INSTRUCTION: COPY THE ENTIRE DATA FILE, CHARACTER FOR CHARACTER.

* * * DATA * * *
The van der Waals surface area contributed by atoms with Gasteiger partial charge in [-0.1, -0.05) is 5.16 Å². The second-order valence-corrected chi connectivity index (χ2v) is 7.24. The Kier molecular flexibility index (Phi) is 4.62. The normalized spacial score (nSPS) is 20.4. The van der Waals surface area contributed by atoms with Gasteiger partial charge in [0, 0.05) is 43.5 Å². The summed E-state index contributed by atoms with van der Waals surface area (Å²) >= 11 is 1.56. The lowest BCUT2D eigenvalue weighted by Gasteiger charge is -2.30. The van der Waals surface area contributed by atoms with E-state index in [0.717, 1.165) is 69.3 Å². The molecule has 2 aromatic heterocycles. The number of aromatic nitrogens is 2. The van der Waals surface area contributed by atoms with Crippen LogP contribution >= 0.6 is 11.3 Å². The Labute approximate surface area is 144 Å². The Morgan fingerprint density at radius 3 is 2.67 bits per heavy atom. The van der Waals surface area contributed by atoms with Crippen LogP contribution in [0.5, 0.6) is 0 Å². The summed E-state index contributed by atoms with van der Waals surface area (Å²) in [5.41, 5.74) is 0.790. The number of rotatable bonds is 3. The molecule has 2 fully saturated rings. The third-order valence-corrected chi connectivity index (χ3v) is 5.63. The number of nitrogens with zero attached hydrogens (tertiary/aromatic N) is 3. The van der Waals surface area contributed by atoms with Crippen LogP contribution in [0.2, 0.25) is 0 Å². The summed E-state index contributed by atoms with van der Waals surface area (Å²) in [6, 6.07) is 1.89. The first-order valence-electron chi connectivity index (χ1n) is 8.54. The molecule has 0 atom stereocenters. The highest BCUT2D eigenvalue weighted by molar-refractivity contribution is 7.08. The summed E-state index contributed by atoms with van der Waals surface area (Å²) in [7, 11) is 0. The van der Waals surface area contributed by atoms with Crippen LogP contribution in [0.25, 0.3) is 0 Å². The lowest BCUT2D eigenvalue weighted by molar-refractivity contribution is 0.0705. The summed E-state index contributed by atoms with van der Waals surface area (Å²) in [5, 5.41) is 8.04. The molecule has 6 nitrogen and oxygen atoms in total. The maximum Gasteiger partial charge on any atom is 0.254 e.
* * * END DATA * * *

The van der Waals surface area contributed by atoms with Gasteiger partial charge in [-0.1, -0.05) is 5.16 Å². The second-order valence-corrected chi connectivity index (χ2v) is 7.24. The Kier molecular flexibility index (Phi) is 4.62. The normalized spacial score (nSPS) is 20.4. The van der Waals surface area contributed by atoms with Gasteiger partial charge in [0, 0.05) is 43.5 Å². The summed E-state index contributed by atoms with van der Waals surface area (Å²) >= 11 is 1.56. The lowest BCUT2D eigenvalue weighted by Gasteiger charge is -2.30. The van der Waals surface area contributed by atoms with E-state index in [0.717, 1.165) is 69.3 Å². The molecule has 2 aromatic heterocycles. The number of aromatic nitrogens is 2. The van der Waals surface area contributed by atoms with Crippen LogP contribution >= 0.6 is 11.3 Å². The Labute approximate surface area is 144 Å². The Morgan fingerprint density at radius 3 is 2.67 bits per heavy atom. The van der Waals surface area contributed by atoms with Crippen LogP contribution in [0.5, 0.6) is 0 Å². The summed E-state index contributed by atoms with van der Waals surface area (Å²) in [5.41, 5.74) is 0.790. The number of rotatable bonds is 3. The molecule has 2 fully saturated rings. The third-order valence-corrected chi connectivity index (χ3v) is 5.63. The number of nitrogens with zero attached hydrogens (tertiary/aromatic N) is 3. The van der Waals surface area contributed by atoms with Crippen LogP contribution in [0.2, 0.25) is 0 Å². The summed E-state index contributed by atoms with van der Waals surface area (Å²) in [6, 6.07) is 1.89. The first-order valence-electron chi connectivity index (χ1n) is 8.54. The molecule has 0 atom stereocenters. The highest BCUT2D eigenvalue weighted by molar-refractivity contribution is 7.08. The summed E-state index contributed by atoms with van der Waals surface area (Å²) in [7, 11) is 0. The van der Waals surface area contributed by atoms with Crippen LogP contribution in [0.25, 0.3) is 0 Å². The lowest BCUT2D eigenvalue weighted by molar-refractivity contribution is 0.0705. The summed E-state index contributed by atoms with van der Waals surface area (Å²) in [5, 5.41) is 8.04. The molecule has 6 nitrogen and oxygen atoms in total. The maximum Gasteiger partial charge on any atom is 0.254 e.